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  17. The Intellectual's New Clothes: Review of Richard Posner, Public Intellectuals: A Study of Decline and Peter Singer, One World: The Ethics of Globalization. [REVIEW]Julian Friedland - 2003 - APA Newsletter on Teaching Philosophy 12.
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  18.  56
    The Interstellar Stakes Against God.Julian Friedland - 2015 - The Humanist 1:6-8.
    Pope Francis takes the Big Bang as supplying empirical evidence for God’s existence, going so far as to credit God’s will as the force behind natural selection. So if natural selection is the emanation of divine will, then so too is what Richard Dawkins calls the “selfish gene” underlying it. The trouble is that the natural forces of self-interest may win out over the better angels of our nature, spelling disaster for the human species—and the planet sustaining it. For the (...)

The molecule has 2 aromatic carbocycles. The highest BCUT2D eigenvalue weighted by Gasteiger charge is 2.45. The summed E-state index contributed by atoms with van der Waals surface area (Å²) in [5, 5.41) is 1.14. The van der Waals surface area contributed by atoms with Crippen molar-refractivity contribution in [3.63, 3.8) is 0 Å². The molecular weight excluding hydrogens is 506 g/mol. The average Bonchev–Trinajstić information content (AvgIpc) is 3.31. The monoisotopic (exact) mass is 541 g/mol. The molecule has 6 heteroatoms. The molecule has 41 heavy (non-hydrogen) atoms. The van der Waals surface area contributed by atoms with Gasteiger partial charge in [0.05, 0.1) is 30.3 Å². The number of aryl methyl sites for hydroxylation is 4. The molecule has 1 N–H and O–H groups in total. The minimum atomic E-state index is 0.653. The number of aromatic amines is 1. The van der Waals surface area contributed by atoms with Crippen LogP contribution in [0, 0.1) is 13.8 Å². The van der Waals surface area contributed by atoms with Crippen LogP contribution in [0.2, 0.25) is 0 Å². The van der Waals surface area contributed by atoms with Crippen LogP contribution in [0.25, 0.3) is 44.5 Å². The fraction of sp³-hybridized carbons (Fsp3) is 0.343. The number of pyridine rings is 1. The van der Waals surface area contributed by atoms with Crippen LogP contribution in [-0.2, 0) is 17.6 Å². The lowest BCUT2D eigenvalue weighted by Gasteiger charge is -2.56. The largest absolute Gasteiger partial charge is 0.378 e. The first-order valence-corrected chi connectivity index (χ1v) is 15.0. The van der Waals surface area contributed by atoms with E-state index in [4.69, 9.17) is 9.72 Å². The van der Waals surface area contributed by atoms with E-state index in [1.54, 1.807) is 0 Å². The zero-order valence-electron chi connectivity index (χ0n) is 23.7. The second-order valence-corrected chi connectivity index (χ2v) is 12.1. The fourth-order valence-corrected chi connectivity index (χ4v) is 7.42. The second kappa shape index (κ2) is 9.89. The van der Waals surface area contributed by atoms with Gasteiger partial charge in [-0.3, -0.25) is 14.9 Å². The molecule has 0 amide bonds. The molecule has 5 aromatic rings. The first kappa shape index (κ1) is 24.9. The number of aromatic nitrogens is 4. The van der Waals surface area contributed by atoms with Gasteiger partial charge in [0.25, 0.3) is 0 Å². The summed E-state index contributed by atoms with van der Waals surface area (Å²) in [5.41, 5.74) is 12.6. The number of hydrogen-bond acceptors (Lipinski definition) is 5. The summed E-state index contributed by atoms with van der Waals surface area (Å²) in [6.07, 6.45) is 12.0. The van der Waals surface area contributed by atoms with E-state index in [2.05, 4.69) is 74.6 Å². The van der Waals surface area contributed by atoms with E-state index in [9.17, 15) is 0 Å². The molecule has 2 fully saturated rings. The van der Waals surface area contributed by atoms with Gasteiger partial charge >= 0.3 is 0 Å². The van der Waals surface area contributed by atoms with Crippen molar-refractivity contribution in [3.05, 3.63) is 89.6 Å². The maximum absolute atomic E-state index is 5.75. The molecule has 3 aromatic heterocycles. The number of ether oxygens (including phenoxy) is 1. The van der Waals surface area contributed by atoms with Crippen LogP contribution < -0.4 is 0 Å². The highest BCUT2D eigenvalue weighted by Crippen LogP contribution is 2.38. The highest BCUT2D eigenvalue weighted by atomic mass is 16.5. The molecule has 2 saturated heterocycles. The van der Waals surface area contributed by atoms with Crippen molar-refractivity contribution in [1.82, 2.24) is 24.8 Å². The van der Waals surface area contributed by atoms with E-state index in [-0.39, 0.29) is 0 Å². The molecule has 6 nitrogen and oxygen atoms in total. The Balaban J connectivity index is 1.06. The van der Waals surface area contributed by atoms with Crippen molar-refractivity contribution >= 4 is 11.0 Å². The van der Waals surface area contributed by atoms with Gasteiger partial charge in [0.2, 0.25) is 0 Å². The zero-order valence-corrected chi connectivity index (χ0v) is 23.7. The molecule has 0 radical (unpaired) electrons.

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  19.  85
    Aesthetic Realism And Metaphor.Julian Jonker - 2009 - Postgraduate Journal of Aesthetics 6 (2).
    One intuition we have about critical discourse is that we can distinguish between aesthetic and non-aesthetic assertions. When we say that a composition has a quick tempo and makes much use of staccato, we are remarking upon non-aesthetic features of the work. When we say of the same composition that it is vibrant, we are, in some sense, referring to an aesthetic feature. How should we draw the line between the aesthetic and non-aesthetic features of a work, and what import (...)